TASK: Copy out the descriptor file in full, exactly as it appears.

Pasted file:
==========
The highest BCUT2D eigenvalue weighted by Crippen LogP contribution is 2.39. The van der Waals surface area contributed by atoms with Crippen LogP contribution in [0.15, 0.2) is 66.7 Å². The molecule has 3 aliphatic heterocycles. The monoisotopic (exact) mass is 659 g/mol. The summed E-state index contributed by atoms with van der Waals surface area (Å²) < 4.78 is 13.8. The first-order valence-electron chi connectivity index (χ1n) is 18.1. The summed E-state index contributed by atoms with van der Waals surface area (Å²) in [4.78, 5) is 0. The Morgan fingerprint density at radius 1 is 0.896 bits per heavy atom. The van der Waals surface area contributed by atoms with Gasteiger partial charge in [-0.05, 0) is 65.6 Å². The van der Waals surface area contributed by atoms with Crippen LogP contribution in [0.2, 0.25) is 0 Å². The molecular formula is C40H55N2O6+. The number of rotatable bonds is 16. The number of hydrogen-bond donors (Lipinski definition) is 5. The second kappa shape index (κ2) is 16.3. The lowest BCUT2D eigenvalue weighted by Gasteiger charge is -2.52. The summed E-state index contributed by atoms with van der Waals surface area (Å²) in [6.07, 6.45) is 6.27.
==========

The highest BCUT2D eigenvalue weighted by Crippen LogP contribution is 2.39. The van der Waals surface area contributed by atoms with Crippen LogP contribution in [0.15, 0.2) is 66.7 Å². The molecule has 3 aliphatic heterocycles. The monoisotopic (exact) mass is 659 g/mol. The summed E-state index contributed by atoms with van der Waals surface area (Å²) < 4.78 is 13.8. The first-order valence-electron chi connectivity index (χ1n) is 18.1. The summed E-state index contributed by atoms with van der Waals surface area (Å²) in [4.78, 5) is 0. The Morgan fingerprint density at radius 1 is 0.896 bits per heavy atom. The van der Waals surface area contributed by atoms with Gasteiger partial charge in [-0.05, 0) is 65.6 Å². The van der Waals surface area contributed by atoms with Crippen LogP contribution in [0.2, 0.25) is 0 Å². The molecular formula is C40H55N2O6+. The number of rotatable bonds is 16. The number of hydrogen-bond donors (Lipinski definition) is 5. The second kappa shape index (κ2) is 16.3. The lowest BCUT2D eigenvalue weighted by Gasteiger charge is -2.52. The summed E-state index contributed by atoms with van der Waals surface area (Å²) in [6.07, 6.45) is 6.27.